There has been a lot of media attention to a Sunlight Foundation report that says, "Today’s Congress speaks at about a 10.6 grade level, down from 11.5 in 2005." The trouble is, the researchers based their analyses on member statements in the Congressional Record but they failed to distinguish among types of statements. The best test of communication levels would be unfiltered member speeches, but there is little of that in the Record, though perhaps a little more in committee transcripts. That's because staff have the opportunity to "clean up the record" before publication. I've done it for four Senators, all very articulate and bright, but still prone to the occasional garbled or run-on sentence in the heat of debate. The staff's job is to make the prose sing.

Another difference is that a lot of material in the Record is staff-written statements. These reflect the skill, education level, and purposes of the staff much more than the member. Some statements are written for media releases and are punchy and quotable, and thus probably at a lower education level. Others are erudite and complex, reflecting the subject matter and the purposes of information and persuasion.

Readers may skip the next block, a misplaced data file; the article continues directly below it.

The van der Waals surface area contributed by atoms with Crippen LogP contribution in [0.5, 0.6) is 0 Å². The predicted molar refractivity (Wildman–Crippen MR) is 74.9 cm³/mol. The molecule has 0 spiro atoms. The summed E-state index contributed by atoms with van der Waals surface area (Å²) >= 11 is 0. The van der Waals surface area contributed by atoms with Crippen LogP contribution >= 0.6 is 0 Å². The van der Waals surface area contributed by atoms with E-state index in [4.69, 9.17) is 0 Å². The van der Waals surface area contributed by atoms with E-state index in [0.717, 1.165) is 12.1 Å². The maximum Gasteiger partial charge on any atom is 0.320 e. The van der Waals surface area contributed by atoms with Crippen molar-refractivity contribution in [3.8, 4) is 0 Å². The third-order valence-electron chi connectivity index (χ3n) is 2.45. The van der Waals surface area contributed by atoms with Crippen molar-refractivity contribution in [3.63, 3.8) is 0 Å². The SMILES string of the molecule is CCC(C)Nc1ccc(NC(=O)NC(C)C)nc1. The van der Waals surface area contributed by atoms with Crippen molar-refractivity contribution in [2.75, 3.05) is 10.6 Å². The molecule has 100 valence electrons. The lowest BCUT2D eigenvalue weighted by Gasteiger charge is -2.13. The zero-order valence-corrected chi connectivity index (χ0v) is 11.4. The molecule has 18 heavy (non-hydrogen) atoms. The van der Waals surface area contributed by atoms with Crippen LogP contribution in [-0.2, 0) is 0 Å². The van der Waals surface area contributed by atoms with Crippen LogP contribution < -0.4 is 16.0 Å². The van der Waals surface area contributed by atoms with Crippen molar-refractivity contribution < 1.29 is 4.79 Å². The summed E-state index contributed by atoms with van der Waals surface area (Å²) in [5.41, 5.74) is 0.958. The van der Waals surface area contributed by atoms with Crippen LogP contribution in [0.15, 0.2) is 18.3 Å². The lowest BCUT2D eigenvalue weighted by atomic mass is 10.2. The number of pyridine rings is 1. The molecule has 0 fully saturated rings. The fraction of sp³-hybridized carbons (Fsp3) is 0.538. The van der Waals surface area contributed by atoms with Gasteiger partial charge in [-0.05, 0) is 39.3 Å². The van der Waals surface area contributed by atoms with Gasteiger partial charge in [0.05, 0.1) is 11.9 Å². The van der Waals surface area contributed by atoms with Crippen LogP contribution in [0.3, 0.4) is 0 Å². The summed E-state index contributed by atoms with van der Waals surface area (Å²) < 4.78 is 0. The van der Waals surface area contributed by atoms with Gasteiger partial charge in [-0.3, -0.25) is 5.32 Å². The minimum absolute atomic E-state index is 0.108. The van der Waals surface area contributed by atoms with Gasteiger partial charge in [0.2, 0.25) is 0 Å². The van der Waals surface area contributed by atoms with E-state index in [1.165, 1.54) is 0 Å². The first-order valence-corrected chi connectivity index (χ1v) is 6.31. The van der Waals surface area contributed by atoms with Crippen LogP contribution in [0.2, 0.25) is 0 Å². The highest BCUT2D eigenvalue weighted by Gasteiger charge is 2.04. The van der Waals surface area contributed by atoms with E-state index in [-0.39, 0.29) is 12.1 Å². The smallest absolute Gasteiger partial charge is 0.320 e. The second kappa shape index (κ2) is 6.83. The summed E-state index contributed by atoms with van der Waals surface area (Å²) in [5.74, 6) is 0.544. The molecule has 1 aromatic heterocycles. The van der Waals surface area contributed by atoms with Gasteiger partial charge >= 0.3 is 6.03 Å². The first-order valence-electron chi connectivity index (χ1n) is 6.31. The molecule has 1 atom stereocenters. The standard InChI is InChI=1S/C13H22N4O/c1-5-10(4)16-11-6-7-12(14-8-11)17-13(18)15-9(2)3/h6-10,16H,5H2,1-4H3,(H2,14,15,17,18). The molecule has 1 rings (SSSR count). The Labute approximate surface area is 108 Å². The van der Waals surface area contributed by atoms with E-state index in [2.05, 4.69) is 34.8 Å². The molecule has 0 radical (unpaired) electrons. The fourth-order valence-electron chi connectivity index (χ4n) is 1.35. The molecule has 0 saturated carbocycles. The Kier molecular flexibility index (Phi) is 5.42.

Given these different authors and goals of statements, it's highly misleading to conclude anything about the education level of congressional speech.

Thursday, May 24, 2012

Congress never could keep secrets

I'm reading a fascinating biography of Robert Morris, the Philadelphia merchant who managed the revolutionary government's finances and arranged for clandestine acquisition of supplies for Washington's army.

In September, 1776, he and Ben Franklin were the only active members of the Committee on Secret Correspondence when they learned of French willingness to provide support to the rebels.

Franklin and Morris informed only the presiding officer of the Continental Congress on October 1, in a letter of explanation:

"We agree in opinion that it is our indispensable duty to keep it a secret, even from Congress..."